Sometimes, we use this ignorance of history to excuse our ancestors. “Oh, he was a product of his times,” we say, and “They didn’t think about these things in the same way then,” and “They had no way of knowing how it would turn out.” Well, as I’ve said, the last of these is certainly true—nobody living through history ever knows how it’s going to turn out. But does that excuse us for being on the wrong side of it?

As for the “product of their time” and “they didn’t think like that back then,” obviously what gives the lie to this is that some people, even though they were products of their time, still managed to see that things were wrong even as those things were happening. Bartolomé de las Casas knew in the early 1500s that Columbus was a criminal and Spanish policy towards Indigenous people in the Americas was wrong. Benjamin Lay knew in 1738 that chattel slavery was wrong, even when most of his fellow Quakers still thought it was perfectly OK to buy and own people. Dr. Peter Bryce knew in 1907 that Canada was committing genocide against Indigenous people by forcing their children into residential “schools.” So, saying “People just didn’t think like that back then,” falls kind of flat when there have always been exceptional people who thought differently and knew that their fellow white, European males were on the wrong side of history.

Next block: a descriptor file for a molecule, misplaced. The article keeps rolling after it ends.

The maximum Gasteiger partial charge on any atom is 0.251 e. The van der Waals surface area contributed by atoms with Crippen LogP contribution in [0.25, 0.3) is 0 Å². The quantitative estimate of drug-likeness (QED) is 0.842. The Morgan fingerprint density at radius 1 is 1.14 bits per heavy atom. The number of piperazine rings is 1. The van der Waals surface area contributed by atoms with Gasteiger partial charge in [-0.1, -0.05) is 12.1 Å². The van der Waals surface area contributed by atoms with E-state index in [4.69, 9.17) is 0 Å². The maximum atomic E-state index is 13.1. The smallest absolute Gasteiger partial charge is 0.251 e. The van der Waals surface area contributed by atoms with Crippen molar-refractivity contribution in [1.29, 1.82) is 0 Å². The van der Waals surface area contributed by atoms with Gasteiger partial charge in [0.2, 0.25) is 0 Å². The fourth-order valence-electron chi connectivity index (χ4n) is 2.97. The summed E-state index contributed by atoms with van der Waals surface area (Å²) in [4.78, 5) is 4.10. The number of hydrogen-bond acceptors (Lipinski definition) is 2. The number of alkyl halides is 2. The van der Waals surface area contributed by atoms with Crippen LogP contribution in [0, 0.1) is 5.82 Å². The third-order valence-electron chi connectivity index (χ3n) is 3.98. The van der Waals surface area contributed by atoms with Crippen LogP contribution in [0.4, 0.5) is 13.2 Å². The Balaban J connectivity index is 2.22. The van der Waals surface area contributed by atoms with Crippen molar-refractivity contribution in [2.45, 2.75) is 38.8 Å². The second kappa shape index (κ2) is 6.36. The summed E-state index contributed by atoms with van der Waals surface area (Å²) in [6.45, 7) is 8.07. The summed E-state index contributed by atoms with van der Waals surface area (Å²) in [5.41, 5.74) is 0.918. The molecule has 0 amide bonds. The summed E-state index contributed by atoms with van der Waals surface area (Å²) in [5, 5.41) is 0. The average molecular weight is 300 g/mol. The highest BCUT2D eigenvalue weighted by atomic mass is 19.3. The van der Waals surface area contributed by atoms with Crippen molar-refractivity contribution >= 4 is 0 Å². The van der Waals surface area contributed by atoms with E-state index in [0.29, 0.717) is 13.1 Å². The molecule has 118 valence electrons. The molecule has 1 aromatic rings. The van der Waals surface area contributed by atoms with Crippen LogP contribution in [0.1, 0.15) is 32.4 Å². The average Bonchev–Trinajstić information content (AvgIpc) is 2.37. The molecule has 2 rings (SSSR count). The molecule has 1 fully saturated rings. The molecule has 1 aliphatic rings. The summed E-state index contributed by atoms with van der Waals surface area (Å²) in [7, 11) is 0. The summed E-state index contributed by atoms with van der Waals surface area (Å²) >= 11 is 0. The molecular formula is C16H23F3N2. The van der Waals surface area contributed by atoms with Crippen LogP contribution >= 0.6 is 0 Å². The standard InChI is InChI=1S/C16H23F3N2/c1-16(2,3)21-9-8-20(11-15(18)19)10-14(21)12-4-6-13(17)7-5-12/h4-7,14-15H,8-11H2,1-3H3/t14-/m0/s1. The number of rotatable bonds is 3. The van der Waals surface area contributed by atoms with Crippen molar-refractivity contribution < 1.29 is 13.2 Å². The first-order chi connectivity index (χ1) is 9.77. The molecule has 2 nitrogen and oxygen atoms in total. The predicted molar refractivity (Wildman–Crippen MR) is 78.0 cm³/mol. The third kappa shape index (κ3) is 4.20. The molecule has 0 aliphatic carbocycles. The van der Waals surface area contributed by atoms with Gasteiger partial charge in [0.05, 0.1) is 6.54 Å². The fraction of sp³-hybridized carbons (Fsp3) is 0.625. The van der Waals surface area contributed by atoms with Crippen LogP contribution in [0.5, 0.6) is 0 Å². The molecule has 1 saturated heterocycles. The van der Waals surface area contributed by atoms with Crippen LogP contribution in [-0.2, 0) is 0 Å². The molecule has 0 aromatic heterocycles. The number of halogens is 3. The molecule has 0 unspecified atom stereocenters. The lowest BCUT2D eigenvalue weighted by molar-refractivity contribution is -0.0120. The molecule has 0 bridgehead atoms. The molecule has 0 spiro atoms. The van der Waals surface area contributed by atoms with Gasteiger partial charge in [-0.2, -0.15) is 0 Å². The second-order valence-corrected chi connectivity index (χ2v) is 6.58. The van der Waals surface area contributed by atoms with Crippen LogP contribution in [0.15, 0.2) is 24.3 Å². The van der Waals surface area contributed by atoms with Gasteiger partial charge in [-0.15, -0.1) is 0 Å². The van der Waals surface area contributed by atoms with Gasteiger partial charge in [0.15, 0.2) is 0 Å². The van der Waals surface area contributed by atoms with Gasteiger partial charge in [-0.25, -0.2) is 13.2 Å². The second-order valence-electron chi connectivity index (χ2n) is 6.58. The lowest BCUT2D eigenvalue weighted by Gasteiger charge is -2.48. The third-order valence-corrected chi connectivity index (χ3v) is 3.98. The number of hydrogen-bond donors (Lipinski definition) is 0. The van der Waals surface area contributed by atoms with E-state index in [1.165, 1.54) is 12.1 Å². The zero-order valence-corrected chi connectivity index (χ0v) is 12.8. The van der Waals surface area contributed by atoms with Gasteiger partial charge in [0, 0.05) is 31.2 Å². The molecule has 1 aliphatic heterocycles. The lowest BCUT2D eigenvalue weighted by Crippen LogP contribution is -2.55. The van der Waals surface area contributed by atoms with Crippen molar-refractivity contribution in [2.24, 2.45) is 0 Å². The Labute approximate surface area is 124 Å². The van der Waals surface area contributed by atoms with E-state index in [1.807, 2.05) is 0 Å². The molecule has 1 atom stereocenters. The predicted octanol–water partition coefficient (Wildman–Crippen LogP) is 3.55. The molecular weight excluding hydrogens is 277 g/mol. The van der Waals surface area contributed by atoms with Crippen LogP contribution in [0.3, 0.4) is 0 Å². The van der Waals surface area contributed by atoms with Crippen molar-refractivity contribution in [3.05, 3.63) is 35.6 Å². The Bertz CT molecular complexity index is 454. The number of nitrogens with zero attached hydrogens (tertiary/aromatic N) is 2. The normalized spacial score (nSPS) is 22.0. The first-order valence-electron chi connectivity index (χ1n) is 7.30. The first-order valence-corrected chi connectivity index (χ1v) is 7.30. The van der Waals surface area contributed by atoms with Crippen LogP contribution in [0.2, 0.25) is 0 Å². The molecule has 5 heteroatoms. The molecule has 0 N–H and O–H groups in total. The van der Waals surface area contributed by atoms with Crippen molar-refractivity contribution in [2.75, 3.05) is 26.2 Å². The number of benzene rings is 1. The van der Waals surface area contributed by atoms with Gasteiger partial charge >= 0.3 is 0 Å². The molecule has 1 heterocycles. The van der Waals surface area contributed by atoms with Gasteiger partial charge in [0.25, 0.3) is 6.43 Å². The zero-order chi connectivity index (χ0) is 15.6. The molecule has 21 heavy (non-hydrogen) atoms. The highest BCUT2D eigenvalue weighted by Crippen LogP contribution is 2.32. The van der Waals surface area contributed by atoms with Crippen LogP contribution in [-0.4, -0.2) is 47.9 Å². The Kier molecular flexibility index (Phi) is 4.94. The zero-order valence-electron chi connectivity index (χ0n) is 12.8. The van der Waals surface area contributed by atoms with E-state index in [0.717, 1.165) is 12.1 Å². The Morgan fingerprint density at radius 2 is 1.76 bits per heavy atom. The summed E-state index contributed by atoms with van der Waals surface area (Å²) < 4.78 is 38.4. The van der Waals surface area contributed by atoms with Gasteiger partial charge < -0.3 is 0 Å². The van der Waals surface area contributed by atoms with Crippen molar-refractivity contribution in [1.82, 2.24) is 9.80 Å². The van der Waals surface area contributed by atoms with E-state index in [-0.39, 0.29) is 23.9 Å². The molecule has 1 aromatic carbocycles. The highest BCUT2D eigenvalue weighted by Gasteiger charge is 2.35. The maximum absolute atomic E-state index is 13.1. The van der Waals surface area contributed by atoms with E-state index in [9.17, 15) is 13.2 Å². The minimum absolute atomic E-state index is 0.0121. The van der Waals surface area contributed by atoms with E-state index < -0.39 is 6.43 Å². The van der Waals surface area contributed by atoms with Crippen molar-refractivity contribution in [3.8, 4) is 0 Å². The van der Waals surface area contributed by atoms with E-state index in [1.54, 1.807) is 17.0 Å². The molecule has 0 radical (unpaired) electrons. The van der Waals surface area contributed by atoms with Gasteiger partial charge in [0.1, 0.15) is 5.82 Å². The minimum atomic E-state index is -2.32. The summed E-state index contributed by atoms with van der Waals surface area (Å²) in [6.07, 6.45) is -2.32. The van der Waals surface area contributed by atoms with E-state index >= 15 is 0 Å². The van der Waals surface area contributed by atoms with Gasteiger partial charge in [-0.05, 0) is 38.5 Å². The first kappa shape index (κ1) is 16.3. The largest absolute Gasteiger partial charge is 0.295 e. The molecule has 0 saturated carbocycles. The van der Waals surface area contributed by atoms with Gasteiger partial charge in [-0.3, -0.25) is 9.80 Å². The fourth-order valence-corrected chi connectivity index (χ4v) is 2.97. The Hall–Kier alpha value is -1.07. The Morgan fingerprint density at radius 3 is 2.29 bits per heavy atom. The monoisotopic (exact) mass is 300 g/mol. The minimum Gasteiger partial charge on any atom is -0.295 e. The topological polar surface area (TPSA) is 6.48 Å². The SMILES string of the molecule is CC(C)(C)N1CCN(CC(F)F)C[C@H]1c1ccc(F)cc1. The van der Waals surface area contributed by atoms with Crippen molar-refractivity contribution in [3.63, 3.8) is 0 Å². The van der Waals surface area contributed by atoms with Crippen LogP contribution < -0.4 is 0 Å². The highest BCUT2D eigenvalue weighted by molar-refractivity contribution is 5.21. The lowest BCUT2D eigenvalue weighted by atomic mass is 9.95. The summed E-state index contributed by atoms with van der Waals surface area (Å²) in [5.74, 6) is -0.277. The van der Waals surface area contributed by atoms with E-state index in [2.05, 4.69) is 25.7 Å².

But it’s pretty misleading to look only at the few exceptional white men in every generation who said, “This is wrong!” The fact is Indigenous people in the 1500s and 1600s—and long after that—knew it was wrong for colonizers to invade and claim the land as theirs. They knew it was wrong when they were forced onto reserves; they knew it was wrong when their children were taken from them and placed in brutal forced re-education camps.

Generations of enslaved people knew, despite their enslavers telling them slavery was God’s will, that what was being done to them was wrong. They knew it with such certainty they were willing to risk their lives over and over to escape to freedom even when freedom meant poverty and danger and terrible hardship. If you asked the victims of historical crimes whether those crimes were wrong, they would have been able to tell you right while things were happening that they were wrong. But, of course, the people with power to stop those crimes weren’t listening.